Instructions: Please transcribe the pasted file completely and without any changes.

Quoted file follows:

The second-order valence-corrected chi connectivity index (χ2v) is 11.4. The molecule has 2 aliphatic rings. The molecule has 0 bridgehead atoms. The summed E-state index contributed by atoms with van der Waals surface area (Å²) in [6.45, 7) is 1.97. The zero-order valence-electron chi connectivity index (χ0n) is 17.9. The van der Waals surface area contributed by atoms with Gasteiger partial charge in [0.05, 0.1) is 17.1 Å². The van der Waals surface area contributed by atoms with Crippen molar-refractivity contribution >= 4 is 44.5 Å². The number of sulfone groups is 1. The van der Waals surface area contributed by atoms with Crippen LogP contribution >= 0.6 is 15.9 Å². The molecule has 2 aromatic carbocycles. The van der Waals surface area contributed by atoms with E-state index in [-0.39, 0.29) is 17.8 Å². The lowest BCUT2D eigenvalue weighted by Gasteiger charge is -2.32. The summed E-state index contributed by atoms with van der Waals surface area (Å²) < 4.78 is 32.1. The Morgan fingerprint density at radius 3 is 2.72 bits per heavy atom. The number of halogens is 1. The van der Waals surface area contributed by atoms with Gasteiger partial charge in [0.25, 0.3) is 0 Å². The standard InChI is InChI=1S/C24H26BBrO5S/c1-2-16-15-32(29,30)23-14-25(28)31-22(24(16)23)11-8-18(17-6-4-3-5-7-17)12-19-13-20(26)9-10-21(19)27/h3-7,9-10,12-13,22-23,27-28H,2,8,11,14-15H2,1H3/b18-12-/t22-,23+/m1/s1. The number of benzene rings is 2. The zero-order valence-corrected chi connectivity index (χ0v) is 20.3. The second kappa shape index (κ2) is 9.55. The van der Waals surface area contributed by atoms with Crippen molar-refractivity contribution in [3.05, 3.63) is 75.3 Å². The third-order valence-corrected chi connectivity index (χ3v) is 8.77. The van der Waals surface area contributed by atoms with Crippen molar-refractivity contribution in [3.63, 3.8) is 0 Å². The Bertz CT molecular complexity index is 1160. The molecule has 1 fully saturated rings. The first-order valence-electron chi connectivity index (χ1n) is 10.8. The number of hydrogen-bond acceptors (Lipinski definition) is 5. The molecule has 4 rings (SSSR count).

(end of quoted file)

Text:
The second-order valence-corrected chi connectivity index (χ2v) is 11.4. The molecule has 2 aliphatic rings. The molecule has 0 bridgehead atoms. The summed E-state index contributed by atoms with van der Waals surface area (Å²) in [6.45, 7) is 1.97. The zero-order valence-electron chi connectivity index (χ0n) is 17.9. The van der Waals surface area contributed by atoms with Gasteiger partial charge in [0.05, 0.1) is 17.1 Å². The van der Waals surface area contributed by atoms with Crippen molar-refractivity contribution >= 4 is 44.5 Å². The number of sulfone groups is 1. The van der Waals surface area contributed by atoms with Crippen LogP contribution >= 0.6 is 15.9 Å². The molecule has 2 aromatic carbocycles. The van der Waals surface area contributed by atoms with E-state index in [-0.39, 0.29) is 17.8 Å². The lowest BCUT2D eigenvalue weighted by Gasteiger charge is -2.32. The summed E-state index contributed by atoms with van der Waals surface area (Å²) < 4.78 is 32.1. The Morgan fingerprint density at radius 3 is 2.72 bits per heavy atom. The number of halogens is 1. The van der Waals surface area contributed by atoms with Gasteiger partial charge in [0.25, 0.3) is 0 Å². The standard InChI is InChI=1S/C24H26BBrO5S/c1-2-16-15-32(29,30)23-14-25(28)31-22(24(16)23)11-8-18(17-6-4-3-5-7-17)12-19-13-20(26)9-10-21(19)27/h3-7,9-10,12-13,22-23,27-28H,2,8,11,14-15H2,1H3/b18-12-/t22-,23+/m1/s1. The number of benzene rings is 2. The zero-order valence-corrected chi connectivity index (χ0v) is 20.3. The second kappa shape index (κ2) is 9.55. The van der Waals surface area contributed by atoms with Crippen molar-refractivity contribution in [3.05, 3.63) is 75.3 Å². The third-order valence-corrected chi connectivity index (χ3v) is 8.77. The van der Waals surface area contributed by atoms with Crippen molar-refractivity contribution in [3.63, 3.8) is 0 Å². The Bertz CT molecular complexity index is 1160. The molecule has 1 fully saturated rings. The first-order valence-electron chi connectivity index (χ1n) is 10.8. The number of hydrogen-bond acceptors (Lipinski definition) is 5. The molecule has 4 rings (SSSR count).